Looking Back: National Tragedy

On Sept. 14th, 2001, the consensus below was published in the Technique in response to the tragedy of 9/11. The entire issue may be found here. It seemed appropriate to show the previous Editorial Board’s immediate reaction to the tragedy next to the current opinion, ten years later. Their shock is evident, but their call to remember those who were lost while forging ahead with life displays the same level-headed determination that should guide efforts to make the post-9/11 world a better place.

Due to the national emergency, Tech closed its doors to students and faculty at noon on Tuesday. Instead of attending classes, students banded together to pray for the victims and support each other and the community. In the aftermath on Wednesday, students returned to classes and attempted to go on with their daily lives, yet students’ thoughts continued to linger on the attacks on the World Trade Center and the Pentagon.

The decision to cancel classes Tuesday was thoughtful and sympathetic. While there was no apparent danger for Tech or the Atlanta area, everyone on campus was shocked by the tragedy and needed to be with family and friends. Most students could not concentrate on their studies, which seemed trivial in comparison with the crisis in New York and Washington, D.C. Atlanta businesses also responded, sending many co-op students and other employees home during mid-day. Many students used this day off to travel home to see their families or watch the news with friends.

Although the events were virtually paralyzing, many students sprang into action. Blood drives were organized around Atlanta, and the MOVE Office organized buses to transport students to and from the various locations. Also, a group of students organized a vigil at the Campanile on Tuesday night.

Atlanta, as well as the rest of the country, was overwhelmed with support and prayer for the victims of this tragic event. The contributions of the Tech community illustrate that our generation is not apathetic, but rather sympathetic and proud of our country.

On Wednesday, people returned to school and work, in an effort to return to our daily lives, as President Bush recommended. Resuming our regular schedules was a good way to divert our attention from the 24-hour coverage of the tragedy at the World Trade Center, although most people in the country remained tuned to their radios and television for updates. Also, being surrounded by fellow students and co-workers was comforting.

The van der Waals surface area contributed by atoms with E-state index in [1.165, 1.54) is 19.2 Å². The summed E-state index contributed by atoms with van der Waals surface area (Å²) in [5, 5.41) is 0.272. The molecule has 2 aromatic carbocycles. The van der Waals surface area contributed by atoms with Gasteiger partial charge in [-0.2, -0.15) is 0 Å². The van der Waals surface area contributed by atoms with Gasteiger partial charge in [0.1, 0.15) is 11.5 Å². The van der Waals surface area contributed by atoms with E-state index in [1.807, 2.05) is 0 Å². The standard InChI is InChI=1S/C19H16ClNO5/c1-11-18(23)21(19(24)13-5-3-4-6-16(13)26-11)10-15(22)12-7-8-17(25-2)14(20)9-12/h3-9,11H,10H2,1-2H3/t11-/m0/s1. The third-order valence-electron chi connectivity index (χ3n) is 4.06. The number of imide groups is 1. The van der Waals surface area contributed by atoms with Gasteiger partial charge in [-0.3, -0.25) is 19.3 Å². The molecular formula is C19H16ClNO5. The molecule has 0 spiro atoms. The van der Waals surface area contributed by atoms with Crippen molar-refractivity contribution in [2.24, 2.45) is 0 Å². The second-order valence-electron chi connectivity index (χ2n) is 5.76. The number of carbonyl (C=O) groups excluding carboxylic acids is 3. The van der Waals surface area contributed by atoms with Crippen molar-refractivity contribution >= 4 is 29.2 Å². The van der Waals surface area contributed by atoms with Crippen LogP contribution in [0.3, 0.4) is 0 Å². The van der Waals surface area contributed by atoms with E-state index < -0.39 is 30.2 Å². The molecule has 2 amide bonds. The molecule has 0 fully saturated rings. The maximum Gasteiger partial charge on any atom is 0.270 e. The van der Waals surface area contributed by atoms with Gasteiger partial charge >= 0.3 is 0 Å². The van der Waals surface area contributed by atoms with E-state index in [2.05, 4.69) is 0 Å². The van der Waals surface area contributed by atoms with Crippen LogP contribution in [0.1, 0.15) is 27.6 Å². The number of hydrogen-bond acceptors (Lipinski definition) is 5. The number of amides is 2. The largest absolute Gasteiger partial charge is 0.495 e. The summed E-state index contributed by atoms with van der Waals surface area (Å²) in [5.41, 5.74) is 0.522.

As a result of the attack, many sporting events around the country were cancelled. The ACC cancelled all conference games, which includes the much anticipated Tech vs. FSU game on Saturday. While the ACC had good intentions when cancelling the games, they are diverting people from their normal routines. Football games are a time for friends and family to gather together and have a good time, sharing a national pastime. A game would certainly be a welcome distraction from the aftermath of Tuesday, as well as a show of our strength and patriotism. Bush wants Americans to continue with their lives, which do not only include work, but also outside activities such as football games.

Although this is a tragic event – likely the most tragic since we have been alive – it has pulled together the citizens of the United States to defend the freedoms which we fought for over 200 years ago. We as a community need to continue to respond with our support and other positive actions, but we should also not bring our lives to a halt.

Our condolences are with the victims and their families, especially those in the Tech community who have been affected by this tragedy. We hope the continuing search will bring peace to this situation and to the hearts of all Americans.


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